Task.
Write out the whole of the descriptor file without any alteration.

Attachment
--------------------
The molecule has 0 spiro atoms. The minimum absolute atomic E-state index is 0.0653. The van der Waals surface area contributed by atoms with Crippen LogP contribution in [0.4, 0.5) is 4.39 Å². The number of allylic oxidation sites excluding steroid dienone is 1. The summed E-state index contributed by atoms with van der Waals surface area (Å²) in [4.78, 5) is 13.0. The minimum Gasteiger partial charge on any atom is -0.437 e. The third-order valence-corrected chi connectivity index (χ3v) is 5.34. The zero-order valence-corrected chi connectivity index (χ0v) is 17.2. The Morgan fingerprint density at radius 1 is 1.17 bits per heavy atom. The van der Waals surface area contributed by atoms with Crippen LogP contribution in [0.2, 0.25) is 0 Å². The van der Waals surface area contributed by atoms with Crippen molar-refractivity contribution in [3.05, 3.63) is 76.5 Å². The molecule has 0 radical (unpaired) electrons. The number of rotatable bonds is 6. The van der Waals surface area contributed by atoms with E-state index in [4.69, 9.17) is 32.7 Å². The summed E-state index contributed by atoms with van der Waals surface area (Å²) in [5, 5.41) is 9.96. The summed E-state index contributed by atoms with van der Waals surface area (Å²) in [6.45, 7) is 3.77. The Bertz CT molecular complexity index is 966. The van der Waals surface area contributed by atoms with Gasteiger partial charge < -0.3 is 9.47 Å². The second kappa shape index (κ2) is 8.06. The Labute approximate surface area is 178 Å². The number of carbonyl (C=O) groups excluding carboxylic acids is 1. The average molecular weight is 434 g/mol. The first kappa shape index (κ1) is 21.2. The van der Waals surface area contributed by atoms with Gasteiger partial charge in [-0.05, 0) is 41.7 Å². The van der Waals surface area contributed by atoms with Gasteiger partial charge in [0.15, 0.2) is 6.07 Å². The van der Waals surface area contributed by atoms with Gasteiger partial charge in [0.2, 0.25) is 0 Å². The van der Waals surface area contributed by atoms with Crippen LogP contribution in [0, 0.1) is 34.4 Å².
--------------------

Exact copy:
The molecule has 0 spiro atoms. The minimum absolute atomic E-state index is 0.0653. The van der Waals surface area contributed by atoms with Crippen LogP contribution in [0.4, 0.5) is 4.39 Å². The number of allylic oxidation sites excluding steroid dienone is 1. The summed E-state index contributed by atoms with van der Waals surface area (Å²) in [4.78, 5) is 13.0. The minimum Gasteiger partial charge on any atom is -0.437 e. The third-order valence-corrected chi connectivity index (χ3v) is 5.34. The zero-order valence-corrected chi connectivity index (χ0v) is 17.2. The Morgan fingerprint density at radius 1 is 1.17 bits per heavy atom. The van der Waals surface area contributed by atoms with Crippen LogP contribution in [0.2, 0.25) is 0 Å². The van der Waals surface area contributed by atoms with Crippen molar-refractivity contribution in [3.05, 3.63) is 76.5 Å². The molecule has 0 radical (unpaired) electrons. The number of rotatable bonds is 6. The van der Waals surface area contributed by atoms with E-state index in [4.69, 9.17) is 32.7 Å². The summed E-state index contributed by atoms with van der Waals surface area (Å²) in [5, 5.41) is 9.96. The summed E-state index contributed by atoms with van der Waals surface area (Å²) in [6.45, 7) is 3.77. The Bertz CT molecular complexity index is 966. The van der Waals surface area contributed by atoms with Gasteiger partial charge < -0.3 is 9.47 Å². The second kappa shape index (κ2) is 8.06. The Labute approximate surface area is 178 Å². The number of carbonyl (C=O) groups excluding carboxylic acids is 1. The average molecular weight is 434 g/mol. The first kappa shape index (κ1) is 21.2. The van der Waals surface area contributed by atoms with Gasteiger partial charge in [-0.05, 0) is 41.7 Å². The van der Waals surface area contributed by atoms with Gasteiger partial charge in [0.15, 0.2) is 6.07 Å². The van der Waals surface area contributed by atoms with Gasteiger partial charge in [0.2, 0.25) is 0 Å². The van der Waals surface area contributed by atoms with Crippen LogP contribution in [0, 0.1) is 34.4 Å².